Respiratory syndromes start losing momentum in March and April. They are essentially gone from our sight between May and July, but come back in fall and winter. Do you think Covid-19 won’t return by this year’s fall? Our planet is huge. We thought the outbreak could end after the new cases in China stop, but the virus instead spread to other countries like Italy. When the cases stop here, the coronavirus could then travel to Africa. There’s also Australia down in the southern hemisphere.



Then what should we do?

Do you think we should do the same as we do now, when the coronavirus returns in the fall, after we relax from seeing no additional confirmed cases? We need both spear and shield, which are treatments and vaccines. Vaccines take more time than treatments and are harder to make. We should be looking for treatments to be used in the fall. But the total funding that the Korea National Institute of Health is giving out for 12 emergency research projects on Covid-19 treatments and vaccines comes down to just 1.46 billion won [$1.2 million]. That money is spread out over a number of years forward. That’s nowhere near what we need. We are so vulnerable, and too relaxed.



What should be done for a treatment to be developed?

One of Korea’s strengths is in producing biosimilars. The Welfare Ministry, Industry Ministry, Science Ministry and any other related agencies must come together. The country should pour all its resources into finding a feasible treatment option. Companies like Celltrion have the technology. In an epidemic case like this, companies are not really inclined to start on treatment projects, because there’s too much risk for failure. The government should be ready to cover that risk. We can make this into an emergency national project. Nothing can be promised from the initiative being a mini-project for the KCDC.



But there’s remdesivir from Gilead Sciences in the United States.

That experimental drug entered Phase 3 clinical trials. But even if that trial succeeds, will there be enough volume of remdesivir for all patients in the world to consume? How much of it do you think will come to us?



Should the general population be wearing masks?

The United States claims that people don’t need to wear masks, but that’s not the case here. People in the United States use cars as regular means of transportation, but we don’t. According to two studies on Covid-19 published on international papers, Covid-19 starts becoming infectious a day before symptoms appear. [...] Even if you are healthy right now, you may already be spreading the virus. People should be wearing masks, at least to protect others. If the virus outbreak is actually calming down in Korea, that means we owe a lot to Korean people who wore masks everywhere they went, schools that remained closed and a lot of protests, cultural activities and athletic events being postponed. Wearing a face mask is the best any individual can do to contain the outbreak.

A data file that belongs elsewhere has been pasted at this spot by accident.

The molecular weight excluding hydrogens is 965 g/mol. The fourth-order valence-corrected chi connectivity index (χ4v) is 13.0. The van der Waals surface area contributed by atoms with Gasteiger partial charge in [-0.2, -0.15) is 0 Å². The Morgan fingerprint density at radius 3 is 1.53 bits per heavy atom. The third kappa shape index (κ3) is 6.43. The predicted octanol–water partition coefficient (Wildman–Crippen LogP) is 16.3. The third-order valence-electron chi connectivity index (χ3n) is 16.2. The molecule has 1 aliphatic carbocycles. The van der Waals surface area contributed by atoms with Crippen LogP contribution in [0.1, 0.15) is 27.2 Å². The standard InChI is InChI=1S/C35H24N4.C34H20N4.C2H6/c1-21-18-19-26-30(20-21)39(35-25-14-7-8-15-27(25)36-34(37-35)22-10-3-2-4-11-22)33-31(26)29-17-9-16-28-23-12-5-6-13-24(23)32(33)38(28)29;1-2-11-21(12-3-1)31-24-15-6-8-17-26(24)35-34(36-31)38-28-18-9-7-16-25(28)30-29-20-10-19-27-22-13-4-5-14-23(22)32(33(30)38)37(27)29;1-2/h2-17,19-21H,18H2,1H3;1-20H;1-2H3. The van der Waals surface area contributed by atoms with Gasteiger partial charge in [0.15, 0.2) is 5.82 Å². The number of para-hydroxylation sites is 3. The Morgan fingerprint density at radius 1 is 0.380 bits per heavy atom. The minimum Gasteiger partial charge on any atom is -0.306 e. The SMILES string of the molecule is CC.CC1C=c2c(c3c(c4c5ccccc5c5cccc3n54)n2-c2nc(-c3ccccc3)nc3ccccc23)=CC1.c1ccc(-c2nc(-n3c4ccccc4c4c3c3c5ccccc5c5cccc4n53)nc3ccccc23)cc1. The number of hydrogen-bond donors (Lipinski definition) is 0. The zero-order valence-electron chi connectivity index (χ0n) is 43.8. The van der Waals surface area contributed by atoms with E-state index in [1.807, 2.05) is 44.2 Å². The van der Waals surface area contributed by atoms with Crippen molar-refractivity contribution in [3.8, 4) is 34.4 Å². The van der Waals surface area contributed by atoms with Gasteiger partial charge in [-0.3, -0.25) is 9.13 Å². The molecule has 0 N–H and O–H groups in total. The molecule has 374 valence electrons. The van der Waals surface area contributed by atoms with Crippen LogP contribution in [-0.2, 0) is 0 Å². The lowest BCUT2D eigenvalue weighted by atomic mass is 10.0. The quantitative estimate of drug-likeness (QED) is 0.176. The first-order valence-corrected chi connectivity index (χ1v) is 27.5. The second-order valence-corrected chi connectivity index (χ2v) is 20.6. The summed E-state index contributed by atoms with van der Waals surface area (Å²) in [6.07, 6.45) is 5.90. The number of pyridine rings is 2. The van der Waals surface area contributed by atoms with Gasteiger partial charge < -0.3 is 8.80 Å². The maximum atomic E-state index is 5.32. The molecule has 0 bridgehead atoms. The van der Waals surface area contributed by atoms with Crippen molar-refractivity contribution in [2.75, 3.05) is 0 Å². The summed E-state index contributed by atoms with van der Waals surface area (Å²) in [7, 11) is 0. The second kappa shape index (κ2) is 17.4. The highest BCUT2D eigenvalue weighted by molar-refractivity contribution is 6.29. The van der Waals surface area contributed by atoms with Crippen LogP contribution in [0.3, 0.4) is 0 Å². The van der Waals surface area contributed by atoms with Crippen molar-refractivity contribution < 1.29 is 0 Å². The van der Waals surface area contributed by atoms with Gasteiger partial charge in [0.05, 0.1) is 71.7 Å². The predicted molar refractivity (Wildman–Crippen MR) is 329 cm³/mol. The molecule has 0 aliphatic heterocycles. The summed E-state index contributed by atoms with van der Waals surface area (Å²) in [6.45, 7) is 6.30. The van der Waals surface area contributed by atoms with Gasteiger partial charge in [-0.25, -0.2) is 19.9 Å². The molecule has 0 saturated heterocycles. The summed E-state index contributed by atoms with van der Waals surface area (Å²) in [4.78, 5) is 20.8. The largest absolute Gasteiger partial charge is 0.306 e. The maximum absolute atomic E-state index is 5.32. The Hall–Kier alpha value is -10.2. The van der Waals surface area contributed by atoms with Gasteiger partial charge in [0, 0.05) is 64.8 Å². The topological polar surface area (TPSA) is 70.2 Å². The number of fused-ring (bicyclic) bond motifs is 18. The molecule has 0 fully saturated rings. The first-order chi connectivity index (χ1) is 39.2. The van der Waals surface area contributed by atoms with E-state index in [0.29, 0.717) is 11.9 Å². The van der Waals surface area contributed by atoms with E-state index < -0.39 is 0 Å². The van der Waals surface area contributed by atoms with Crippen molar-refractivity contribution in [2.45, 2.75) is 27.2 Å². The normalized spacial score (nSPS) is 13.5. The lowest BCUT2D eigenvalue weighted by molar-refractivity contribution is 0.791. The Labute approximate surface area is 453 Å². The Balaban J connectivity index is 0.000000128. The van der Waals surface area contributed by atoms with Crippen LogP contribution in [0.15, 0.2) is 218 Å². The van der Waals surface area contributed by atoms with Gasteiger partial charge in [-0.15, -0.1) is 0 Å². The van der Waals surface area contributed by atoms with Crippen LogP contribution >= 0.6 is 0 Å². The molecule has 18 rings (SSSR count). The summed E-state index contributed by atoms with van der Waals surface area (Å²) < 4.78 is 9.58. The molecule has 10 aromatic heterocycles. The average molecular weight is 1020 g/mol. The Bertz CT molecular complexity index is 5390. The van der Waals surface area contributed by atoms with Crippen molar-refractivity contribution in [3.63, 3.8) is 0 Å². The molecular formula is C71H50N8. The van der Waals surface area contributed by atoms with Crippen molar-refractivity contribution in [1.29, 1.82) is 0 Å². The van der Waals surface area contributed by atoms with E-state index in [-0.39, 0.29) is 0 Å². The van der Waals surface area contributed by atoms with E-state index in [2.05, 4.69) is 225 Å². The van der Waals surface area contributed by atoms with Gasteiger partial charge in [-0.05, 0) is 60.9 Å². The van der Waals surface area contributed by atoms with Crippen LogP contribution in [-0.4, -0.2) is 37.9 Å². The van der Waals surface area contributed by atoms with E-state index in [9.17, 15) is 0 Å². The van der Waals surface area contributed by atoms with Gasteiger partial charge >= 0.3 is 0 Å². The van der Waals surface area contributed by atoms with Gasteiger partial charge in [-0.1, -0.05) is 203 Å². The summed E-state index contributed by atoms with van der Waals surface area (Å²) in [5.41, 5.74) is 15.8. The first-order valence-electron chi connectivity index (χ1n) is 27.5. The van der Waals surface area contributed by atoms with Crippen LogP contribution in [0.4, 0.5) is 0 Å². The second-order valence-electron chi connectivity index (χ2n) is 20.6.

Some have criticized that the Blue House has been making moves on the quarantine measure based on opinions from non-experts. What are your thoughts?

I can’t tell you much on that. Many media outlets, academic experts and task forces publicly and coherently delivered their opinions to the government -- whether it takes those views or not is up to the higher-ups. The Blue House must have heard a lot of possible measures proposed at many levels. All opinions could be different. I also heard from some that I have become a loner, but I don’t think so. Other competent professors advised top officials at the Blue House, and my opinion could be different from younger experts in the field.



How are Covid-19 patients different from Middle East respiratory syndrome (MERS) patients?

Pneumonia symptoms go away in two to three weeks for Covid-19 patients that stay in bed treated with oxidative therapy. It can be naturally cured, and that method works better than some antivirals. But that’s different from how we should be treating MERS patients. And I don’t know how helpful it is to inject H.I.V. treatment to Covid-19 patients with pneumonia symptoms.



Some patients suddenly died at home.

Covid-19 patients with underlying diseases could have recovered if diagnosed and treated early. I feel sorry for them passing away. They could have recovered and lived on if they had been quickly diagnosed and sent to the hospital. Patients are developing their own immunity after they check into hospitals and receive oxidative therapy.



There also was some criticism of the government for revealing too many specifics on where confirmed patients went and when.

Politicians should have brought those opinions to academics before taking it to the public. To be honest, I don’t know how much it helps to reveal what confirmed patients did in containing the outbreak. We need to consider the possibility of infringing individuals’ privacy and that action’s possible negative effect on patients’ future. An individual could give up some of his or her rights for the public, but that shouldn’t be taken for granted. I believe the whereabouts of Covid-19 patients should be made public when there’s a danger of an unspecified number of others being infected. We should be staying away from opening up the whereabouts for cases without such need.



What’s your message to the government?

The government should release statistics on confirmed cases and Covid-19 deaths as soon as possible. Those statistical data are going to help quarantine and preventive measures in other countries. Many of them want our data more than those from China. Making our numbers and facts available to the world is our duty and a way to help out the international society.

BY SHIN SUNG-SIK, KO JUN-TAE [ko.juntae@joongang.co.kr]